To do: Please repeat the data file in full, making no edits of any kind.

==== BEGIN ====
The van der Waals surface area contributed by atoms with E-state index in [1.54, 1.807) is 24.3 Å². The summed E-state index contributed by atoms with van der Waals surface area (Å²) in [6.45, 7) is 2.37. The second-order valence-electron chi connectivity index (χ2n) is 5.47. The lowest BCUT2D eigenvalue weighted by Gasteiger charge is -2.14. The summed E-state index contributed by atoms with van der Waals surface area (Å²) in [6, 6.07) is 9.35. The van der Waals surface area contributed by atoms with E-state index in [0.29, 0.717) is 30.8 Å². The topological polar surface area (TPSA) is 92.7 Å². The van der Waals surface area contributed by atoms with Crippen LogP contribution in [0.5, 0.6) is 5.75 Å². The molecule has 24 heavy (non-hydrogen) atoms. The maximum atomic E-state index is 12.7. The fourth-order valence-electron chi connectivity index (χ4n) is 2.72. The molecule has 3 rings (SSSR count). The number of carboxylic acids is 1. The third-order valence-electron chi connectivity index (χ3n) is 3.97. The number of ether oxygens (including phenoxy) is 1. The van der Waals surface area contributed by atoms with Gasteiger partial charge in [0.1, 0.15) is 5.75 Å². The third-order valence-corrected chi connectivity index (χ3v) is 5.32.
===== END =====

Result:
The van der Waals surface area contributed by atoms with E-state index in [1.54, 1.807) is 24.3 Å². The summed E-state index contributed by atoms with van der Waals surface area (Å²) in [6.45, 7) is 2.37. The second-order valence-electron chi connectivity index (χ2n) is 5.47. The lowest BCUT2D eigenvalue weighted by Gasteiger charge is -2.14. The summed E-state index contributed by atoms with van der Waals surface area (Å²) in [6, 6.07) is 9.35. The van der Waals surface area contributed by atoms with E-state index in [0.29, 0.717) is 30.8 Å². The topological polar surface area (TPSA) is 92.7 Å². The van der Waals surface area contributed by atoms with Crippen LogP contribution in [0.5, 0.6) is 5.75 Å². The molecule has 24 heavy (non-hydrogen) atoms. The maximum atomic E-state index is 12.7. The fourth-order valence-electron chi connectivity index (χ4n) is 2.72. The molecule has 3 rings (SSSR count). The number of carboxylic acids is 1. The third-order valence-electron chi connectivity index (χ3n) is 3.97. The number of ether oxygens (including phenoxy) is 1. The van der Waals surface area contributed by atoms with Gasteiger partial charge in [0.1, 0.15) is 5.75 Å². The third-order valence-corrected chi connectivity index (χ3v) is 5.32.